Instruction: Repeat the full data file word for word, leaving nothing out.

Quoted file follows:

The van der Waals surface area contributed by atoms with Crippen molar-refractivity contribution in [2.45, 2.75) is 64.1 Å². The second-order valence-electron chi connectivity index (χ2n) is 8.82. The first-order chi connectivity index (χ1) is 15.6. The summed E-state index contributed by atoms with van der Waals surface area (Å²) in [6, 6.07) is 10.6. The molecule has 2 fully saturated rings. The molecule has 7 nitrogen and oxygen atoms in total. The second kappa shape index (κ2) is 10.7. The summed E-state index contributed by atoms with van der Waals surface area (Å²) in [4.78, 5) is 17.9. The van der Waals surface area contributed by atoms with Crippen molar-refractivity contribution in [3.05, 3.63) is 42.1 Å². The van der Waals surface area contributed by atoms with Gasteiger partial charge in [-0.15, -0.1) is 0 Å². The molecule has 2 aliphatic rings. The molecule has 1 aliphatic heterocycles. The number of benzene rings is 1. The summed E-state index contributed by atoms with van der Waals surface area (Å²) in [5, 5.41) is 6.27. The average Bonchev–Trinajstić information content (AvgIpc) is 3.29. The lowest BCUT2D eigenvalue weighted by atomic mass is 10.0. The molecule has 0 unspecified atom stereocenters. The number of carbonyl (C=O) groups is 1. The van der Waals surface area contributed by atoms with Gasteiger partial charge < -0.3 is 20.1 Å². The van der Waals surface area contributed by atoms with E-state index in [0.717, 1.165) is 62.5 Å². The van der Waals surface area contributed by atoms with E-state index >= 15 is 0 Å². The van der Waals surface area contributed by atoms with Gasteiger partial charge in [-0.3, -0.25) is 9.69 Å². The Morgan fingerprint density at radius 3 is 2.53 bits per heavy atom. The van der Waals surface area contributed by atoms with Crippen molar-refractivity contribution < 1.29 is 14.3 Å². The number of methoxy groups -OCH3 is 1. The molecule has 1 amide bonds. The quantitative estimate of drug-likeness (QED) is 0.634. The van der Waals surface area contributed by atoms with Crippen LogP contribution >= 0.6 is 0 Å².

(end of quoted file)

The van der Waals surface area contributed by atoms with Crippen molar-refractivity contribution in [2.45, 2.75) is 64.1 Å². The second-order valence-electron chi connectivity index (χ2n) is 8.82. The first-order chi connectivity index (χ1) is 15.6. The summed E-state index contributed by atoms with van der Waals surface area (Å²) in [6, 6.07) is 10.6. The molecule has 2 fully saturated rings. The molecule has 7 nitrogen and oxygen atoms in total. The second kappa shape index (κ2) is 10.7. The summed E-state index contributed by atoms with van der Waals surface area (Å²) in [4.78, 5) is 17.9. The van der Waals surface area contributed by atoms with Crippen molar-refractivity contribution in [3.05, 3.63) is 42.1 Å². The van der Waals surface area contributed by atoms with Gasteiger partial charge in [-0.15, -0.1) is 0 Å². The molecule has 2 aliphatic rings. The molecule has 1 aliphatic heterocycles. The number of benzene rings is 1. The summed E-state index contributed by atoms with van der Waals surface area (Å²) in [5, 5.41) is 6.27. The average Bonchev–Trinajstić information content (AvgIpc) is 3.29. The lowest BCUT2D eigenvalue weighted by atomic mass is 10.0. The molecule has 0 unspecified atom stereocenters. The number of carbonyl (C=O) groups is 1. The van der Waals surface area contributed by atoms with Gasteiger partial charge < -0.3 is 20.1 Å². The van der Waals surface area contributed by atoms with E-state index in [0.717, 1.165) is 62.5 Å². The van der Waals surface area contributed by atoms with E-state index >= 15 is 0 Å². The van der Waals surface area contributed by atoms with Gasteiger partial charge in [-0.3, -0.25) is 9.69 Å². The Morgan fingerprint density at radius 3 is 2.53 bits per heavy atom. The van der Waals surface area contributed by atoms with Crippen molar-refractivity contribution < 1.29 is 14.3 Å². The number of methoxy groups -OCH3 is 1. The molecule has 1 amide bonds. The quantitative estimate of drug-likeness (QED) is 0.634. The van der Waals surface area contributed by atoms with Crippen LogP contribution >= 0.6 is 0 Å².